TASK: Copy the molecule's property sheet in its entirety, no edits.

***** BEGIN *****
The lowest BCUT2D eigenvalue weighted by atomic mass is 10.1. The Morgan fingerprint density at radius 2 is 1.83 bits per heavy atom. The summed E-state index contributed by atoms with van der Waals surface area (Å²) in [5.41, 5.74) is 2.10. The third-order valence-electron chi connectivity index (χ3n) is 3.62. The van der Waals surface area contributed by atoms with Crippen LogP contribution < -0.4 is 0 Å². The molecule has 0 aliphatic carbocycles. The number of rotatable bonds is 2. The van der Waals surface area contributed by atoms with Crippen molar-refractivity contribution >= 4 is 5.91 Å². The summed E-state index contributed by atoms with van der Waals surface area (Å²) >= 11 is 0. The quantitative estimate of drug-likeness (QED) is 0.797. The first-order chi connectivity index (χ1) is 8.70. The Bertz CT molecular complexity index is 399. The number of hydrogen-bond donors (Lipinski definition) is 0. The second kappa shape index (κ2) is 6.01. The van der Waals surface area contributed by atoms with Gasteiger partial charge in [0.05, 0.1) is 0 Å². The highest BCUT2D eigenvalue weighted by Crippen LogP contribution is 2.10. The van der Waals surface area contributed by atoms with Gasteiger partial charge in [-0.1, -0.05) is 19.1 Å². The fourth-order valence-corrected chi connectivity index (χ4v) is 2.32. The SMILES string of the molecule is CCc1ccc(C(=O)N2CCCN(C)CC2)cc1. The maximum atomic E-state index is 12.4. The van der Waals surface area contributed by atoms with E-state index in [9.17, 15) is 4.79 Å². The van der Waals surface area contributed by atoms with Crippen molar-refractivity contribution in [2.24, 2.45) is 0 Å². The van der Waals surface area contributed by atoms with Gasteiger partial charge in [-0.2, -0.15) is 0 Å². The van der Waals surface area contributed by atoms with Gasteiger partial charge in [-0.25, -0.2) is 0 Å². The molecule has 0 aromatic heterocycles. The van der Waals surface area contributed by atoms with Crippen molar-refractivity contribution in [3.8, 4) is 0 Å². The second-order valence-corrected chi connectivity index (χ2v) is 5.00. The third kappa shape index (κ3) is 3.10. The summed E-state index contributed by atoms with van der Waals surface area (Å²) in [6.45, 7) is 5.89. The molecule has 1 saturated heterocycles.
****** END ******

The lowest BCUT2D eigenvalue weighted by atomic mass is 10.1. The Morgan fingerprint density at radius 2 is 1.83 bits per heavy atom. The summed E-state index contributed by atoms with van der Waals surface area (Å²) in [5.41, 5.74) is 2.10. The third-order valence-electron chi connectivity index (χ3n) is 3.62. The van der Waals surface area contributed by atoms with Crippen LogP contribution < -0.4 is 0 Å². The molecule has 0 aliphatic carbocycles. The number of rotatable bonds is 2. The van der Waals surface area contributed by atoms with Crippen molar-refractivity contribution >= 4 is 5.91 Å². The summed E-state index contributed by atoms with van der Waals surface area (Å²) >= 11 is 0. The quantitative estimate of drug-likeness (QED) is 0.797. The first-order chi connectivity index (χ1) is 8.70. The Bertz CT molecular complexity index is 399. The number of hydrogen-bond donors (Lipinski definition) is 0. The second kappa shape index (κ2) is 6.01. The van der Waals surface area contributed by atoms with Gasteiger partial charge in [0.05, 0.1) is 0 Å². The highest BCUT2D eigenvalue weighted by Crippen LogP contribution is 2.10. The van der Waals surface area contributed by atoms with Gasteiger partial charge in [-0.1, -0.05) is 19.1 Å². The fourth-order valence-corrected chi connectivity index (χ4v) is 2.32. The SMILES string of the molecule is CCc1ccc(C(=O)N2CCCN(C)CC2)cc1. The maximum atomic E-state index is 12.4. The van der Waals surface area contributed by atoms with E-state index in [9.17, 15) is 4.79 Å². The van der Waals surface area contributed by atoms with Crippen molar-refractivity contribution in [2.24, 2.45) is 0 Å². The van der Waals surface area contributed by atoms with Gasteiger partial charge in [-0.2, -0.15) is 0 Å². The van der Waals surface area contributed by atoms with Gasteiger partial charge in [-0.25, -0.2) is 0 Å². The molecule has 0 aromatic heterocycles. The van der Waals surface area contributed by atoms with Crippen molar-refractivity contribution in [3.8, 4) is 0 Å². The second-order valence-corrected chi connectivity index (χ2v) is 5.00. The third kappa shape index (κ3) is 3.10. The summed E-state index contributed by atoms with van der Waals surface area (Å²) in [6.45, 7) is 5.89. The molecule has 1 saturated heterocycles.